16 May 2017

Zimbabwe: Stop Dreaming, Harare Mayor to Vendors

Harare mayor Bernard Manyenyeni has told vendors to be realistic with their requests after the traders proposed 90 days in addition to cash for relocation to designated areas as council moves to restore order in the capital.

Vendors Initiative for Social and Economic Transformation (Viset) director Samuel Wadzai recently suggested that government should give three months' notice and compensation before moving vendors to new sites.

"We are proposing 90 days' notice for relocation, involvement in the process and compensation for property. It should also be peaceful," Wadzai said giving a run-up of the draft vendors policy launched last Friday.

Manyenyeni, accepting the proposed policy from Wadzai, responded saying requests should take into account other equally important factors such as sanitising the city for the wellbeing of the general public.

"We should ensure the city is clean, trafficable, no encroachment and less noise from guys selling CDs," said the mayor.

"I will look at the draft policy and where you say 90 days' notice I will say it's too long; 90 days as if we are moving a building. What sort of baggage does a vendor have to require 90 days?

He added, "You should not force us to chase you away.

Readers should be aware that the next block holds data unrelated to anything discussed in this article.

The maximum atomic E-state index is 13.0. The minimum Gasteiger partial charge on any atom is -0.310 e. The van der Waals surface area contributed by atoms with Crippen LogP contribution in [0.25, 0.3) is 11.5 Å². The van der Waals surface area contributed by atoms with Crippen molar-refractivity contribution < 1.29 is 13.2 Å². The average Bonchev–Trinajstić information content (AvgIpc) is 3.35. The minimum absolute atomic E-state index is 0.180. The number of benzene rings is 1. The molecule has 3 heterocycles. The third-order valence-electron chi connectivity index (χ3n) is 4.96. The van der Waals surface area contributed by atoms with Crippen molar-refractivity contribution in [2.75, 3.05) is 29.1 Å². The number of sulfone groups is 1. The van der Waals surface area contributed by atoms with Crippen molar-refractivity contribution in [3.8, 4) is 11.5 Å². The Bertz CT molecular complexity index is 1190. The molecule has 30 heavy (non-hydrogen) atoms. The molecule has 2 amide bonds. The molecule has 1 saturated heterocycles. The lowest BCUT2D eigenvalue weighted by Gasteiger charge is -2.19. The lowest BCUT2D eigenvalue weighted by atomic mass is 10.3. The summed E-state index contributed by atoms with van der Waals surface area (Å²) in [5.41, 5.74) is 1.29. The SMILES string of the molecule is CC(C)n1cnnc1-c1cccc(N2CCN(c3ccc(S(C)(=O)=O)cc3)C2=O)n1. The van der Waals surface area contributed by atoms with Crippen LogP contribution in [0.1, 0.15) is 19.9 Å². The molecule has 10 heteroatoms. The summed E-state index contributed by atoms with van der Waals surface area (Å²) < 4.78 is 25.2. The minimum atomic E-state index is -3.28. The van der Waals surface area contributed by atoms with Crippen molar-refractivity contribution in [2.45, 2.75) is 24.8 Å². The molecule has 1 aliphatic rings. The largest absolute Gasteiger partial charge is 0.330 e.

"You should not be found being the reason for littler. You are obstructing pedestrians. Your wares are taking much of the pavements.

"If you want to work, try to work way from the pavement."

Wadzai said the draft policy should provide a basis of a proper and relevant regulatory framework which captures the lived realities of Zimbabweans including the fact that the economy has been informalised.

Manyenyeni agreed saying, "Under normal times, as a mayor, I am not allowed to let even a single vendor trade on the streets.

"... but the current times where there are no jobs and vendors are selling all sorts of things as a parallel economy, I am mandated to ensure there is harmonious co-existence."

Provision of proper infrastructure, rehabilitation of child vendors, social security and financial services for vendors are some of the traders' needs which many councils are failing to provide.

The city fathers have for years carried out endless campaigns to remove vendors who have flooded the streets, citing unhygienic trading conditions, noise pollution and pavements congesting. The vendors always found their way back.

Shop owners are on-record complaining about unfair competition they are subjected to after paying rentals by street vendors who sell the same products from pavements opposite their shops.

However, Harare vendors have been refusing to relocate to alternative vending spaces provided by city fathers citing absence of proper infrastructure and poor business prospects compared with the city centre.

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